Past Treatment:
-40-60% water changes with aquarium salt (1.5 tsp)
-Kanaplex
-Paraguard
Note: Current treatment does not seem to be helping.

Issues:
For the last week or so she has had some light pale spots on her head and body; not small and spotted like ich, but not fuzzy like fungus. She has become more lethargic and tries to stay/sleep in one corner of the tank, near the surface.

When I distracted her earlier, she swam around the tank but I noticed she had her left pectoral fin clamped to her side. She went for a gulp of air, resumed using both, and then clamped it one more time. Since then she has been using both pectoral fins.

When she does swim around, she seems to swim fine--no falling downward or floating upward, no side-swimming. However, I did notice she was taking in air more frequently. She spends 99% of her time now in the upper far corner near the filter, inactive and rarely moving.

History: My betta imbellis was dealing with a little bit of fin rot so I treated her with Paraguard and some aquarium salt (1.5 tsp) with the water changes. Then she got ick; I turned up the heat and treated her for two weeks until it was entirely gone.

A few weeks ago I noticed the water had gone too hard, so I took out the limestone I'd put in there for calcium, and did a few water changes since then. It looks like KH only went down 1 or 2, and GH is the same. I do have a cuttlebone cut in halves in the filter compartment that I could remove. This is a betta imbellis and they're used to softer waters.

Likely Solution:
I've tested the tank's parameters; the water is way too hard. I had a similar situation in the past and DaveKS said it was likely osmotic rupture damage affecting that fish. The pH, GH, and KH are too high, I need to get GH down to 6-8 and PH to around 7-7.2. The water change percentages have likely been too drastic and stressful for the fish.

I've been putting it off for so long because I don't understand anything about it, but I also need to look into RO water. DaveKS mentioned jugs of RO drinking water. Then to change out half a gallon twice a week, and as usual, go slow on refilling the tank.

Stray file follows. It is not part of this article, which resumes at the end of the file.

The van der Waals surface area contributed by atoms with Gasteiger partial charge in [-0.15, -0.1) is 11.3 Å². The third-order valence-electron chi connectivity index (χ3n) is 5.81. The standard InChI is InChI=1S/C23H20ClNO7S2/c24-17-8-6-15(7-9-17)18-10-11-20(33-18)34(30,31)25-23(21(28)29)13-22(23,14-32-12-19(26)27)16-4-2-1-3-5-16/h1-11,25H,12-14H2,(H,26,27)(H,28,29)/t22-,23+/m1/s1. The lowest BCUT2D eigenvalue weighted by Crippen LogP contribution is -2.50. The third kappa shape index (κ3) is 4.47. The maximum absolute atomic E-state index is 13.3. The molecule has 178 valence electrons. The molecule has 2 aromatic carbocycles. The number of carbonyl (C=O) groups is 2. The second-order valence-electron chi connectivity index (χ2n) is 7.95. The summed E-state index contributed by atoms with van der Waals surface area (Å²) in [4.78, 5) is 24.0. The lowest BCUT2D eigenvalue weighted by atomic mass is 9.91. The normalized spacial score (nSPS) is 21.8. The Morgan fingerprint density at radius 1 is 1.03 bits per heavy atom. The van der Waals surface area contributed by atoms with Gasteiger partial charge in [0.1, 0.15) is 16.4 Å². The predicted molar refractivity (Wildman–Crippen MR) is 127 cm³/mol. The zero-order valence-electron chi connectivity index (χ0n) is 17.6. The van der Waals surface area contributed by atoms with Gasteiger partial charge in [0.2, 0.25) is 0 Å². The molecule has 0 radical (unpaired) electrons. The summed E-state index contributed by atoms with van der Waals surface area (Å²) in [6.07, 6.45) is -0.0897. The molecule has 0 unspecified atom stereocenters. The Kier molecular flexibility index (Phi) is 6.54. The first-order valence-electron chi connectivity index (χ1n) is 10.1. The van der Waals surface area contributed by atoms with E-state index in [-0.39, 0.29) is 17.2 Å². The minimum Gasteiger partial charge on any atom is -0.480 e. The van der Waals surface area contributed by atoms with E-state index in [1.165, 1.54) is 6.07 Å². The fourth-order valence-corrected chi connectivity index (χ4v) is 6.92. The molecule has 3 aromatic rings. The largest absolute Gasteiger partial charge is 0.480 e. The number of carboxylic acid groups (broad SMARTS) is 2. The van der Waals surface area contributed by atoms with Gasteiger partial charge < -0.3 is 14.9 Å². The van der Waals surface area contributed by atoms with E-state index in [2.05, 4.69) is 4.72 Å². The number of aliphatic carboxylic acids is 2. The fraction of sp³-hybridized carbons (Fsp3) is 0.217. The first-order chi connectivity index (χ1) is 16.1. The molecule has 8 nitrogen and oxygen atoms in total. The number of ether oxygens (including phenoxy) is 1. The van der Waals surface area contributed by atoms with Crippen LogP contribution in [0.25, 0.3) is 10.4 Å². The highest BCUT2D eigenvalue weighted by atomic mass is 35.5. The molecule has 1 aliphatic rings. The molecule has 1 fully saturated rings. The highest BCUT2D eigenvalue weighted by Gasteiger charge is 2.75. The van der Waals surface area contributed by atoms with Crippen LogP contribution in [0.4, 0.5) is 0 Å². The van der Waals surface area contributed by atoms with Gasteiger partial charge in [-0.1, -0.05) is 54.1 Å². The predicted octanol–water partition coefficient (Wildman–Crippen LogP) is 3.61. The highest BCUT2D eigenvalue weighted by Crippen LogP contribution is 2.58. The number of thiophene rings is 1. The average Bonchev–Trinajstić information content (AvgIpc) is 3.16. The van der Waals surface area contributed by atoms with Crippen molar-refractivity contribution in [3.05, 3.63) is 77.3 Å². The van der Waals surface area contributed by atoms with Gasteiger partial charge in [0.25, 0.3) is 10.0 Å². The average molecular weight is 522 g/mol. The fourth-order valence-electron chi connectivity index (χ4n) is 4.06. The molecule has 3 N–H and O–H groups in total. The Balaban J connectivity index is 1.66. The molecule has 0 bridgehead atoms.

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Ph is totally fine, my betta is in tank with ph 7.8 and going strong. But yes kh and gh are too high and by bringing them down you will probs bring down the ph as well.
Do try removing the cuttlebone you dont need it if your tap water is already at kh of 4. Also TDS of 112 is not high at all. I aim for 120 or 140 in my tanks.

Are you using an active substrate? If so a 0-1 kh is ideal so that you are not combatting its buffering ability.
 

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Discussion Starter · #5 · (Edited)
No, not a TDS of 112--I wish that was the case. The TDS meter reads 112(x10), basically 1120. Possibly because of the earlier aquarium salt (I didn't use any this time) or another problem I don't know about. I'm hoping the RO water changes will help lower that. It's an insanely high number, so I ordered another TDS meter so I can confirm. If it really is high, that's likely another factor harming my fish.

I removed the cuttlebone and did a water change with RO water tonight. I'm using ADA aquasoil with a little bit of inert sand (for aesthetic effect).

Update 01/14: The new TDS meter came in. TDS read 659. The directions say it comes pre-calibrated. I tested with the old one and it reads 759, but it's also something I've had around for years and I don't know if that one is pre-calibrated, so I'll use the new one from now on. I'm glad TDS went down drastically but 659 is still way too high. In 2 days I'm going to do another 1/2 gallon RO water (remineralized with a small bit of GH) change, so hopefully that will bring the GH, KH, and TDS down even more.

My fish still won't eat. I tried to bribe her with frozen brine shrimp but she just ignored it, even when I offered to feed her directly with the tweezers. I removed the water lettuce lining the edges because she's gulping for air often and panics when the water lettuce is in the way, so I thinned it all out. Before she stayed in one corner--she's exploring the tank more now but I'm guessing it's just because I changed her territory about and she needs to 'catalog' it.

I really don't know if she's going to survive this. It feels like it'll take forever to bring the parameters down.
 

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Discussion Starter · #6 · (Edited)